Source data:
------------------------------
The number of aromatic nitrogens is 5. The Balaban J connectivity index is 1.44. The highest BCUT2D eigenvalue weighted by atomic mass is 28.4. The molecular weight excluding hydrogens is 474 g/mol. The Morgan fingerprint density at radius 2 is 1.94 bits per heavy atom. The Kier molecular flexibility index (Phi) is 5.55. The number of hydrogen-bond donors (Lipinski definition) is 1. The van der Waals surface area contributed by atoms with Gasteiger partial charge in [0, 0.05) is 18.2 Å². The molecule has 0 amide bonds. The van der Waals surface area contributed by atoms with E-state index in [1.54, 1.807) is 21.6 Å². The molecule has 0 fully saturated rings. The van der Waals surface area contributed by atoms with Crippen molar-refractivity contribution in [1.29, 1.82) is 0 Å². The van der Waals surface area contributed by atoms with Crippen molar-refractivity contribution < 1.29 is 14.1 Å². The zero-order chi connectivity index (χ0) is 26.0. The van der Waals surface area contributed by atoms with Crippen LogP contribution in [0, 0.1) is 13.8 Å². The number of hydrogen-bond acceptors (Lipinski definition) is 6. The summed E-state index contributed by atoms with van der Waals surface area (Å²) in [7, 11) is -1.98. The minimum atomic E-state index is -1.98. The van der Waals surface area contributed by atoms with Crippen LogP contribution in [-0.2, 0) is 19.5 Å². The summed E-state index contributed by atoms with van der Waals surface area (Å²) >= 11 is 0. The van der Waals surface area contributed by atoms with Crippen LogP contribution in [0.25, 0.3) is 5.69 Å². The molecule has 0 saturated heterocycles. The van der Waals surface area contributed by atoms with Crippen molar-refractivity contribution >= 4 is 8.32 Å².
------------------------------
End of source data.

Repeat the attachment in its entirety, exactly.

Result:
The number of aromatic nitrogens is 5. The Balaban J connectivity index is 1.44. The highest BCUT2D eigenvalue weighted by atomic mass is 28.4. The molecular weight excluding hydrogens is 474 g/mol. The Morgan fingerprint density at radius 2 is 1.94 bits per heavy atom. The Kier molecular flexibility index (Phi) is 5.55. The number of hydrogen-bond donors (Lipinski definition) is 1. The van der Waals surface area contributed by atoms with Gasteiger partial charge in [0, 0.05) is 18.2 Å². The molecule has 0 amide bonds. The van der Waals surface area contributed by atoms with E-state index in [1.54, 1.807) is 21.6 Å². The molecule has 0 fully saturated rings. The van der Waals surface area contributed by atoms with Crippen molar-refractivity contribution in [1.29, 1.82) is 0 Å². The van der Waals surface area contributed by atoms with Crippen molar-refractivity contribution < 1.29 is 14.1 Å². The zero-order chi connectivity index (χ0) is 26.0. The van der Waals surface area contributed by atoms with Crippen LogP contribution in [0, 0.1) is 13.8 Å². The number of hydrogen-bond acceptors (Lipinski definition) is 6. The summed E-state index contributed by atoms with van der Waals surface area (Å²) in [7, 11) is -1.98. The minimum atomic E-state index is -1.98. The van der Waals surface area contributed by atoms with Crippen LogP contribution in [-0.2, 0) is 19.5 Å². The summed E-state index contributed by atoms with van der Waals surface area (Å²) >= 11 is 0. The van der Waals surface area contributed by atoms with Crippen LogP contribution in [0.25, 0.3) is 5.69 Å². The molecule has 0 saturated heterocycles. The van der Waals surface area contributed by atoms with Crippen molar-refractivity contribution >= 4 is 8.32 Å².